Bright star that faded way too fast

Published 9:42 am Thursday, May 19, 2016

Mary Eaton – Frances Farmer. They were beautiful, they were talented – they were on top of the world until their world collapsed.

Then they hit bottom – rock bottom, going from a heavenly life to a hellish existence. The actresses were movie stars in the ‘30s and ‘40s until their stars faded into a devil’s playground.

In Hollywood, they were rightly promoted as talented box-office draws, but their curtains were drawn down as each of them spent years and years in misery. The leading ladies were leading lives easily described as unimaginable.

Stories of movie stars with a variety of problems are almost commonplace but, no story features as much evil and hatred as that experienced by Frances Farmer whose mother, and career, drove her crazy – literally crazy – crazy enough to have made her spend eight years in an insane asylum where she was beaten – physically and mentally – by the personnel. She was whipped constantly, she was often put in isolation in a small room with no furniture, and given very little to eat. The once bright star was, at the urging of her mother, treated far worse than anyone could ever imagine. Her mother, who made the Wicked Witch look like Mother Theresa, had her star/daughter committed.

Her auto-biography, “Will There Really Be A Morning?” tells how this once lovely, in-demand star, “passed through such unbearable terror that I deteriorated into a wild, frightened creature. I was raped by orderlies, gnawed on by rats, and poisoned by tainted food. I was chained in padded cells, strapped into straitjackets, and half-drowned in ice baths.”

The mother-daughter situation was almost beyond belief but, it was documented. She was born into a hate-filled family where arguments and viciousness were commonplace. Farmer said, “I never knew the comfort of feeling loved, or even wanted.” She fought back, but every fight was a losing battle for her.

There wasn’t much of a battle on the road to stardom. She was seen, appreciated, signed, given good roles but, she was difficult to work with and those disagreements just about blacklisted her. That made her momma, who looked forward to being a movie star mom and enjoying the accompanying fame and fortune, was angry and bitter, angry enough and bitter enough to have her committed to a ward in hell.

Farmer was released, but returned to the snake pit because her mother complained about her behavior. She had few friends in the movie world, a select few on the outside. Most of her adult life was a descent into hell.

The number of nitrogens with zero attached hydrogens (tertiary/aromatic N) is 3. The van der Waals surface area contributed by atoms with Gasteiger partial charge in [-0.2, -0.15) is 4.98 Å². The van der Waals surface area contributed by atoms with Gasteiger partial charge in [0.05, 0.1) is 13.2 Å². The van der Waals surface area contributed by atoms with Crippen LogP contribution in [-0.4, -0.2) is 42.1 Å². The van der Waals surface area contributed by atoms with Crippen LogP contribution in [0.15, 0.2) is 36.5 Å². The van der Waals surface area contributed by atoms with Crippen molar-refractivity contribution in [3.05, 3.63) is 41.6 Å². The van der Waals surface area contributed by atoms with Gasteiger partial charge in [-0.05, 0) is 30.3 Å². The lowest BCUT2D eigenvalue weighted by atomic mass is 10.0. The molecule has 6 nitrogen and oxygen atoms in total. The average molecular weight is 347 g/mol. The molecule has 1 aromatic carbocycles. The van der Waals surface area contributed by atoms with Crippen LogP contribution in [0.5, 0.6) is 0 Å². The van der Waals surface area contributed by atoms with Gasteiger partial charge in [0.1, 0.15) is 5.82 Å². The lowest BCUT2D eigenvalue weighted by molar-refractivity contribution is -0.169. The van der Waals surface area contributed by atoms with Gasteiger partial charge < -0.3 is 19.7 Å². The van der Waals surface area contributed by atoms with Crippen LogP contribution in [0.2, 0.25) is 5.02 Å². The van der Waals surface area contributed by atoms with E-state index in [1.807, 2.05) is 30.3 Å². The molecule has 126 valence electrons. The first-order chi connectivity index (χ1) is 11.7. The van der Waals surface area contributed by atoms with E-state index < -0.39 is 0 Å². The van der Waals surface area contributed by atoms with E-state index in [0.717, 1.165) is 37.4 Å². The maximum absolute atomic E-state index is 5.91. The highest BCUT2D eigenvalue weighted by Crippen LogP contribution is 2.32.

“For years I died – every tick of the clock was a death.”

Death, the real thing, as it were, came in February 1970. She died alone.

Eaton was born in Norfolk into a show business family billed as The Seven Little Eatons – hot stuff in the ‘20s. She was a big draw in the 1920, ‘21 and ‘22 editions of fabulously popular producer-master showman, Flo Ziegfeld. Eventually she replaced a ‘biggie’ star Marilyn Miller, who was giving her producers a hard time.

On stage, her career was flourishing. During World War 1 she had her Broadway debut in “Over the Top,” which starred Fred Astaire and his sister, Adele.

Mary E was Eddie Cantor’s leading lady, and star roles were coming thick and fast. She co-starred with The Marx Brothers in “Cocoanuts,” then grabbed the lead role in the Ziegfeld movie, appropriately titled, “Glorifying the American Girl.” All those blonde beauties and she was top of the pack.

Toward the end of the ‘30s none of the Eaton clan were in demand. Mary, as well as brother Charles and sister, Pearl, turned to alcohol. The danger of that is, to this day, bloody apparent. To make matters worse, Mary married three times and, each time, to an alcoholic.

In 1948, at the age of 47, she died of severe cirrhosis of the liver. (Sister Pearl was murdered. The killer was never found. On the other hand, Charles died in 2004. He was 94. Going him one better, sister Doris died in 2010 at the age of 106. Neither one were drinkers).

Farmer and Eaton – two lovely, talented ladies who had it all but, eventually, lost it all.


Frank Roberts, who is 87, spent 60 years writing and talking. He and his wife, Valeria, have three children, five grandchildren, and three great-granddaughters. He loves to write.